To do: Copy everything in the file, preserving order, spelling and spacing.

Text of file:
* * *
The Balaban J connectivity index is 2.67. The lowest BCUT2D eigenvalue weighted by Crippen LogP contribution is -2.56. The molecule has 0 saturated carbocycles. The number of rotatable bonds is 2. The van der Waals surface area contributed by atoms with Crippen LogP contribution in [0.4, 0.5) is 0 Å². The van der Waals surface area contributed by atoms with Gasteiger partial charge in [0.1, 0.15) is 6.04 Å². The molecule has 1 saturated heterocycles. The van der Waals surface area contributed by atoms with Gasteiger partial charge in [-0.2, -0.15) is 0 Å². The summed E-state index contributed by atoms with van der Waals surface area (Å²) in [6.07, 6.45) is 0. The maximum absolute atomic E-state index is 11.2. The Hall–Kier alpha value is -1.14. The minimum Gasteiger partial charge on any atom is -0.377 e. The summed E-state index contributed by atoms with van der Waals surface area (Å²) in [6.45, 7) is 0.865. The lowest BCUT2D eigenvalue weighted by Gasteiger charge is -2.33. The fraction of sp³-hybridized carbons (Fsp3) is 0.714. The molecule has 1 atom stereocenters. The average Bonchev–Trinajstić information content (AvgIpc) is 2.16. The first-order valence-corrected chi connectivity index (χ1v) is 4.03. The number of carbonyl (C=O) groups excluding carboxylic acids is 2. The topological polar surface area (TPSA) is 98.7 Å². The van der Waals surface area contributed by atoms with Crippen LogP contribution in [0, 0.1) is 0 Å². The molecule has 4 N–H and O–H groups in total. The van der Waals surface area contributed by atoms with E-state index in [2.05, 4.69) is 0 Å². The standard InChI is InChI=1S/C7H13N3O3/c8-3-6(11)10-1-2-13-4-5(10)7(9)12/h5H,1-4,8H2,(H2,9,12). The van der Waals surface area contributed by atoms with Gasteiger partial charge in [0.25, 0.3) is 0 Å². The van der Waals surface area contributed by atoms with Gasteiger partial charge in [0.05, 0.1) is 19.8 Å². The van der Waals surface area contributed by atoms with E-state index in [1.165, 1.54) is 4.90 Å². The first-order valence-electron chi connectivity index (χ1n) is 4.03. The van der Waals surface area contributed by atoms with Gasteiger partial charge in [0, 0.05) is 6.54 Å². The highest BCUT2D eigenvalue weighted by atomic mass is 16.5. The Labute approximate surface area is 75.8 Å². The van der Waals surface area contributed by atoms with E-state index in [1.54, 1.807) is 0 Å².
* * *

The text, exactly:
The Balaban J connectivity index is 2.67. The lowest BCUT2D eigenvalue weighted by Crippen LogP contribution is -2.56. The molecule has 0 saturated carbocycles. The number of rotatable bonds is 2. The van der Waals surface area contributed by atoms with Crippen LogP contribution in [0.4, 0.5) is 0 Å². The van der Waals surface area contributed by atoms with Gasteiger partial charge in [0.1, 0.15) is 6.04 Å². The molecule has 1 saturated heterocycles. The van der Waals surface area contributed by atoms with Gasteiger partial charge in [-0.2, -0.15) is 0 Å². The summed E-state index contributed by atoms with van der Waals surface area (Å²) in [6.07, 6.45) is 0. The maximum absolute atomic E-state index is 11.2. The Hall–Kier alpha value is -1.14. The minimum Gasteiger partial charge on any atom is -0.377 e. The summed E-state index contributed by atoms with van der Waals surface area (Å²) in [6.45, 7) is 0.865. The lowest BCUT2D eigenvalue weighted by Gasteiger charge is -2.33. The fraction of sp³-hybridized carbons (Fsp3) is 0.714. The molecule has 1 atom stereocenters. The average Bonchev–Trinajstić information content (AvgIpc) is 2.16. The first-order valence-corrected chi connectivity index (χ1v) is 4.03. The number of carbonyl (C=O) groups excluding carboxylic acids is 2. The topological polar surface area (TPSA) is 98.7 Å². The van der Waals surface area contributed by atoms with Crippen LogP contribution in [0, 0.1) is 0 Å². The molecule has 4 N–H and O–H groups in total. The van der Waals surface area contributed by atoms with E-state index in [2.05, 4.69) is 0 Å². The standard InChI is InChI=1S/C7H13N3O3/c8-3-6(11)10-1-2-13-4-5(10)7(9)12/h5H,1-4,8H2,(H2,9,12). The van der Waals surface area contributed by atoms with Gasteiger partial charge in [0.25, 0.3) is 0 Å². The van der Waals surface area contributed by atoms with Gasteiger partial charge in [0.05, 0.1) is 19.8 Å². The van der Waals surface area contributed by atoms with E-state index in [1.165, 1.54) is 4.90 Å². The first-order valence-electron chi connectivity index (χ1n) is 4.03. The van der Waals surface area contributed by atoms with Gasteiger partial charge in [0, 0.05) is 6.54 Å². The highest BCUT2D eigenvalue weighted by atomic mass is 16.5. The Labute approximate surface area is 75.8 Å². The van der Waals surface area contributed by atoms with E-state index in [1.54, 1.807) is 0 Å².